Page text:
News Sports Opinion Obituaries Contents
News

The League of Women Voters of Port Washington/Manhasset sponsored its annual Candidates Night for the contestants in the upcoming Port Washington School Board elections last week. All those seeking election to the school board were invited and citizens urged to come, ask questions and learn about the candidates.

As the Port News ran an extensive piece on the candidates' views last week, asking each one several questions in addition to publishing the bios they were asked to submit, we will be limiting this article to essentially new topics raised by audience members at the LWV's forum.

The school budget vote and board member elections will be held on Tuesday, May 18, from 6 a.m. to 10 p.m. at the Flower Hill All Purpose Room in Weber Middle School on Campus Drive.

At the beginning of the forum, rules for this LWV's event were outlined by the moderator. Audience members had to fashion their questions without long commentary that essentially stated their opinion. The LWV also does not allow personal attacks.

One dispute occurred during the evening when Alison White asked candidate and former School Board President Richard Sussman about a comment made by NYS Commissioner of Education Mills, when he passed down his ruling of Dec. 23, 2002 on whether or not the district had to pay Mr. Sussman's legal bills resulting from his conflicts with board member John Zimmerman. The commissioner had written that Mr. Sussman "engaged in conduct inappropriate for a school board member." Resident Hank Ratner vehemently opposed this question, calling it a personal attack on Mr. Sussman. At first, the moderator allowed the question, and was then overruled by a League of Women Voters official who was present at the forum.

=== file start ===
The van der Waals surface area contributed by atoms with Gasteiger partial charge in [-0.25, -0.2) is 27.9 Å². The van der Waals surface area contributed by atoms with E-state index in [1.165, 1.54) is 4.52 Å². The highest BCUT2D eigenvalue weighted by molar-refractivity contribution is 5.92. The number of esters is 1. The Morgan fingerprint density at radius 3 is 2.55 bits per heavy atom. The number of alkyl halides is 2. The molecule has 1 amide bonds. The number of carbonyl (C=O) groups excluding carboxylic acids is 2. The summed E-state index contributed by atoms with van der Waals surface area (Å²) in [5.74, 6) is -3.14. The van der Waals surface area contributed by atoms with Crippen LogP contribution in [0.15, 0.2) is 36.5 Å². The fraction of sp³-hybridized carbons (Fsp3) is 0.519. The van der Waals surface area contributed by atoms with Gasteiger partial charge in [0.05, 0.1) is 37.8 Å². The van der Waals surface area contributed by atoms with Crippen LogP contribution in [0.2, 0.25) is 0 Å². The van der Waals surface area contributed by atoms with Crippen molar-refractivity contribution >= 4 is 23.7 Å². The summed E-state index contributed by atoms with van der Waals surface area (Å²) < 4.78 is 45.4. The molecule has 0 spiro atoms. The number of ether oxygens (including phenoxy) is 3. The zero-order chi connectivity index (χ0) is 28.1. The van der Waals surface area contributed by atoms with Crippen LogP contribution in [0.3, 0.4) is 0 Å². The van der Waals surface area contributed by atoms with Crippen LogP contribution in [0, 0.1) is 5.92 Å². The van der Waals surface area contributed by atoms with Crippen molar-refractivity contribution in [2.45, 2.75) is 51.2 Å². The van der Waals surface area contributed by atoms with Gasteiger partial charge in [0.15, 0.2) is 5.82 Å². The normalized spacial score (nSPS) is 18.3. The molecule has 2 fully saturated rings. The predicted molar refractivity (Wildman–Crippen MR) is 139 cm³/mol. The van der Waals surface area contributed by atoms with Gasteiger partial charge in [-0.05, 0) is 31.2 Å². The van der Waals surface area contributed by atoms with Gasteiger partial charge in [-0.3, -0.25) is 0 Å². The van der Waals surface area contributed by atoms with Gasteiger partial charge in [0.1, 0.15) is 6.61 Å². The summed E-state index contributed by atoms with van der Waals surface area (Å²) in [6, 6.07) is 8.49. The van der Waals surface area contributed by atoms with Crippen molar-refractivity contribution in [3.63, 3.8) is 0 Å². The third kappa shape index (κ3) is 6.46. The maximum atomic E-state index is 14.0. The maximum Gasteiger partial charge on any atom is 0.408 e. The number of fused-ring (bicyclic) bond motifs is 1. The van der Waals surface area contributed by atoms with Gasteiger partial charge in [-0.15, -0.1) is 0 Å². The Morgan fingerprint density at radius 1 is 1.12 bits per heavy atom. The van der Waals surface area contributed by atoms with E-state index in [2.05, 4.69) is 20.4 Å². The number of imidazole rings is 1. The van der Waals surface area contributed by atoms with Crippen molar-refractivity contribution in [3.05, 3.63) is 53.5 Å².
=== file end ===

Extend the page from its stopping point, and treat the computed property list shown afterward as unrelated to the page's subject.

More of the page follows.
Following are the audience's questions.

How do you feel about the level of community input in the district?

Bowser:

It's important to "build alliances."

Calenda:

District needs more and better attendance: "Nobody shows up." He feels that executive sessions should not be closed

(Note: Mrs.Cowles clarified the executive session rules. She advised that the BOE only meets and discusses items in executive session which are permitted by exception under the "open meetings law." There are a limited number of specific topics which are allowed, such as specific personnel, negotiations, litigation, etc., she noted.)

Cowles:

Community forums and open meetings are very important. She pointed out that executive sessions deal with matters of litigation, personnel and contract negotiations, which can leave the district open to legal exposure.

Posner:

It's a critical aspect to the process. "Constructive input is very important."

Sussman:

Contends the current board does not follow the rules.

Zausner:

"We serve the public and they should be involved." He noted that the community seems to be interested in the schools at budget time. "We have to knock on doors," he feels.

What is the appropriate cost per pupil?

Bowser:

Spending approximately $17,500 per pupil, "if this was a private school, all students would be scoring high." The kids aren't receiving the full focus of the dollars and they should be better spent.

Calenda:

"As much as we can afford. If we can't afford it, we shouldn't spend it."

Cowles:

Feels that the cost per pupil should reflect the (1) values of the community and difference between what is expected and what community can afford. She also pointed out that Port has many high need students, for which they don't receive extra money. She suggests looking at programs for their effectiveness.

Posner:

"An exact figure is not possible. It's a balance between what we can reasonably afford and what are the community's expectations."

Sussman:

The cost per pupil should equate with student performance.

Zausner:

Look at other districts (i.e Herricks, Syosset, Carle Place) that perform well for less.